How to cut out those cakes & sugary foods at work
It’s New Year and many of us are making our resolutions. One of the resolutions you may be doing or trying to do is to cut out sugar from your diet.
In the news yesterday (3 January 2017), The Faculty of Dental Surgery (FDS) issues a press release about the increase in office workers eating cakes and sugary foods whilst at work. You can read more about office cake culture and the impact on our health and teeth on the talkhealth blog here.
The FDS have put together their five tops tips for cutting sugar consumption:
1. Consider low sugar alternatives: Instead of buying sugary foods like cakes, biscuits and sweets, treat your colleagues to low sugar alternatives.
2. Reduce portion sizes: We all eat too much. So think about reducing your portion size – perhaps select the small bag rather than the big one.
3. Avoid snacking and keep sugar as a lunchtime treat: If a colleague does bring cake or sweets into the office, avoid snacking throughout the day and only consume sugary foods at lunchtime. This will help reduce your overall sugar intake and it’s also much better for your teeth.
4. Develop a sugar schedule to help limit your team’s sugar intake: There may be times when cake just keeps appearing in the office – for example a colleagues birthday or another special event that just seems to be happening every day. So why not organise a sugar schedule. For example, if there are birthdays on Monday, Tuesday and Thursday, arrange to have cake at Friday lunchtime to celebrate all three, rather than on each individual day.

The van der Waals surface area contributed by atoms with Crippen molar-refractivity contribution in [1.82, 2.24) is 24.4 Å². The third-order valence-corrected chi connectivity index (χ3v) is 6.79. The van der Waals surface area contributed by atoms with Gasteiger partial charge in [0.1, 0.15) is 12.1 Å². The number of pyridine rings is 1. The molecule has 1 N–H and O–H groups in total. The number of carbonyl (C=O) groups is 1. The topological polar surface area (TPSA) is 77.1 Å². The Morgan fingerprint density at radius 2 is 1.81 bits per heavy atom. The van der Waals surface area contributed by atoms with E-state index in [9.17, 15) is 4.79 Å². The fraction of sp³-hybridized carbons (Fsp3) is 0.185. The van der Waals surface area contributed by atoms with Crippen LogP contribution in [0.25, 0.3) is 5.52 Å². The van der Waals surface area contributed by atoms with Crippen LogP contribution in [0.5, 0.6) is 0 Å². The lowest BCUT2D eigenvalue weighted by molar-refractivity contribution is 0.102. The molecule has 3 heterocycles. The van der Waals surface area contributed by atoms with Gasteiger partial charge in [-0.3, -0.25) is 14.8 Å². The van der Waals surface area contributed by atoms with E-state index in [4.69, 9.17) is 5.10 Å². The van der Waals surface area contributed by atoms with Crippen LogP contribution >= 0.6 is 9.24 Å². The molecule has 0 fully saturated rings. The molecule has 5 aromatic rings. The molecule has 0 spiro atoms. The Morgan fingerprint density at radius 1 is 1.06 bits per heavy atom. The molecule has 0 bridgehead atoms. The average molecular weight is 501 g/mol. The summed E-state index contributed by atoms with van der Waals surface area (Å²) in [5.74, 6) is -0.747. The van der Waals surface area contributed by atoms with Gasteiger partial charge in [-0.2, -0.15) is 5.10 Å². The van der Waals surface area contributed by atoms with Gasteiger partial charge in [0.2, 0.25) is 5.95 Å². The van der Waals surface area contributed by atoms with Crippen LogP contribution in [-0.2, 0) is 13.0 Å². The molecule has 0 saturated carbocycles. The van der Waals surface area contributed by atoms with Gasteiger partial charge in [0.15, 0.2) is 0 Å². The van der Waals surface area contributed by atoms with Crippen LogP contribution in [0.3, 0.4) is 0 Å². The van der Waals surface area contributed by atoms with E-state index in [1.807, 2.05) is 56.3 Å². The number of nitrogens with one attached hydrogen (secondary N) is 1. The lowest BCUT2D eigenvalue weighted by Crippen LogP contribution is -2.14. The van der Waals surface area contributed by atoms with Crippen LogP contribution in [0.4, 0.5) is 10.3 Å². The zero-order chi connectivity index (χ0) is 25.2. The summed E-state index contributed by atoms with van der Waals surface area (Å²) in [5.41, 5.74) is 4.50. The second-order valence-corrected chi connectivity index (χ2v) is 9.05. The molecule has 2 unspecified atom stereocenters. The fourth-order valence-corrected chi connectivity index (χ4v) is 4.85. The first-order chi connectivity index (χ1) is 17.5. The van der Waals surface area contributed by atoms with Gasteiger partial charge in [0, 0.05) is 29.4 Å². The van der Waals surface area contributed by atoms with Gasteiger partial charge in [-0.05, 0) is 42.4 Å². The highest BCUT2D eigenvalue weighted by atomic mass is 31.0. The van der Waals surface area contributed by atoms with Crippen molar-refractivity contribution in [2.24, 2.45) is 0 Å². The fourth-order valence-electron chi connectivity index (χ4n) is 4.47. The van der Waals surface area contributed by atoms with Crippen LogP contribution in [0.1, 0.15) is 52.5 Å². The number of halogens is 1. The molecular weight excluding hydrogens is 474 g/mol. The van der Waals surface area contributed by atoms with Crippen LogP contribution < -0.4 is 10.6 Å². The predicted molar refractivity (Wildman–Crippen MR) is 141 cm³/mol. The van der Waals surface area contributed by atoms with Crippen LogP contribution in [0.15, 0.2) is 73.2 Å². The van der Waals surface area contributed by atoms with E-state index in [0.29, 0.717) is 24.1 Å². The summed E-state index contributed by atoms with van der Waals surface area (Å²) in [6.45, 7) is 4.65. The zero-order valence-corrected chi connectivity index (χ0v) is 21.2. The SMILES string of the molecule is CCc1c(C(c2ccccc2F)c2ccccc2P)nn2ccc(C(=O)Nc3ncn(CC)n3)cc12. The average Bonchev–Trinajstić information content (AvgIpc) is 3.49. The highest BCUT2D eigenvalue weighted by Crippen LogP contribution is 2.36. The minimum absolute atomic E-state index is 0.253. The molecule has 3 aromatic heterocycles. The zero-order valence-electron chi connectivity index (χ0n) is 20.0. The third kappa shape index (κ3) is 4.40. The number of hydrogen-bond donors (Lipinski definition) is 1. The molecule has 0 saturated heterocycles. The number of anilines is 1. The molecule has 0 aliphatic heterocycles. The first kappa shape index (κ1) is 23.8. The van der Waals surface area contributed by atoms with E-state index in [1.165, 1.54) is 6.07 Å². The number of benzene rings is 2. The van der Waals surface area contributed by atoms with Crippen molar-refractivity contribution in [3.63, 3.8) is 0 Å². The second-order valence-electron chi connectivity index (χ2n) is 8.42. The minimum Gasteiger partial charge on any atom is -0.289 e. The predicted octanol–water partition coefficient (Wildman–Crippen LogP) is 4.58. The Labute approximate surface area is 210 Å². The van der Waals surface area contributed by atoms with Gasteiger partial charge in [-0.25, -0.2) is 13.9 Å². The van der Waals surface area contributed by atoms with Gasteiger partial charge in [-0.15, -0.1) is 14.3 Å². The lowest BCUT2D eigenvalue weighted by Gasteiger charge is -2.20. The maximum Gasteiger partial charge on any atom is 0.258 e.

5. Location, location, location – think carefully about where cake and sugar is positioned. Research suggests that people will eat more sweets if they are nearby and visible than if they are placed further away. Therefore, try to put sugary treats out of eyesight.
If you are an employer, you can help your staff to make healthier choices by:
- Substituting sugary products available in meetings, like biscuits, for lower sugar alternatives, such as plain nuts and fruit.
- Reviewing the content of office vending machines and removing high sugar products.
- Ensuring that lower sugar options are always available in staff canteens and making sugary products less visible.
The FDS is recommending that the Government should work with supermarkets and other food retailers to restrict price promotions on sugary products, and replace high sugar foods at the point of sale with healthier alternatives.
In the meantime try the tips above. Small changes can pay large rewards! Good luck.
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Last revised: 6 January 2017
Next review: 6 January 2020